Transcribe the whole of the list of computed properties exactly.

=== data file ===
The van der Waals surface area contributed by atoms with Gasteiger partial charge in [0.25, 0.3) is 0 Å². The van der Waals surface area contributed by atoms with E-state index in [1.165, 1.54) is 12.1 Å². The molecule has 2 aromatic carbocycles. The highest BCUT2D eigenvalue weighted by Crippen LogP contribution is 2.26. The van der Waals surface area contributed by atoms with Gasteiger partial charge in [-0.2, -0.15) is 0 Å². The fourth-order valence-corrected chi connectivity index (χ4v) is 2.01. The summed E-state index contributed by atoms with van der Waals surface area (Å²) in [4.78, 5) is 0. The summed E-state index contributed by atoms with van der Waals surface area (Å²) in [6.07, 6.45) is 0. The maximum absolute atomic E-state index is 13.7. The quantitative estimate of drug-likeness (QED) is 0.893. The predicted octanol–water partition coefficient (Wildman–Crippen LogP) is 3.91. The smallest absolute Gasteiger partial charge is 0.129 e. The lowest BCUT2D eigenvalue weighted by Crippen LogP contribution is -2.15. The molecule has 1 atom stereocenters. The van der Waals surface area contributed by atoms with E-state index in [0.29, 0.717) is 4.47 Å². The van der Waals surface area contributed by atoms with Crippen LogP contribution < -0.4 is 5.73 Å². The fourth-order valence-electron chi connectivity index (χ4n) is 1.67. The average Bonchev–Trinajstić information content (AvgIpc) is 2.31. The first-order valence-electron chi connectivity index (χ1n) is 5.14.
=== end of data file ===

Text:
The van der Waals surface area contributed by atoms with Gasteiger partial charge in [0.25, 0.3) is 0 Å². The van der Waals surface area contributed by atoms with E-state index in [1.165, 1.54) is 12.1 Å². The molecule has 2 aromatic carbocycles. The highest BCUT2D eigenvalue weighted by Crippen LogP contribution is 2.26. The van der Waals surface area contributed by atoms with Gasteiger partial charge in [-0.2, -0.15) is 0 Å². The fourth-order valence-corrected chi connectivity index (χ4v) is 2.01. The summed E-state index contributed by atoms with van der Waals surface area (Å²) in [4.78, 5) is 0. The summed E-state index contributed by atoms with van der Waals surface area (Å²) in [6.07, 6.45) is 0. The maximum absolute atomic E-state index is 13.7. The quantitative estimate of drug-likeness (QED) is 0.893. The predicted octanol–water partition coefficient (Wildman–Crippen LogP) is 3.91. The smallest absolute Gasteiger partial charge is 0.129 e. The lowest BCUT2D eigenvalue weighted by Crippen LogP contribution is -2.15. The molecule has 1 atom stereocenters. The van der Waals surface area contributed by atoms with E-state index in [0.29, 0.717) is 4.47 Å². The van der Waals surface area contributed by atoms with Crippen LogP contribution < -0.4 is 5.73 Å². The fourth-order valence-electron chi connectivity index (χ4n) is 1.67. The average Bonchev–Trinajstić information content (AvgIpc) is 2.31. The first-order valence-electron chi connectivity index (χ1n) is 5.14.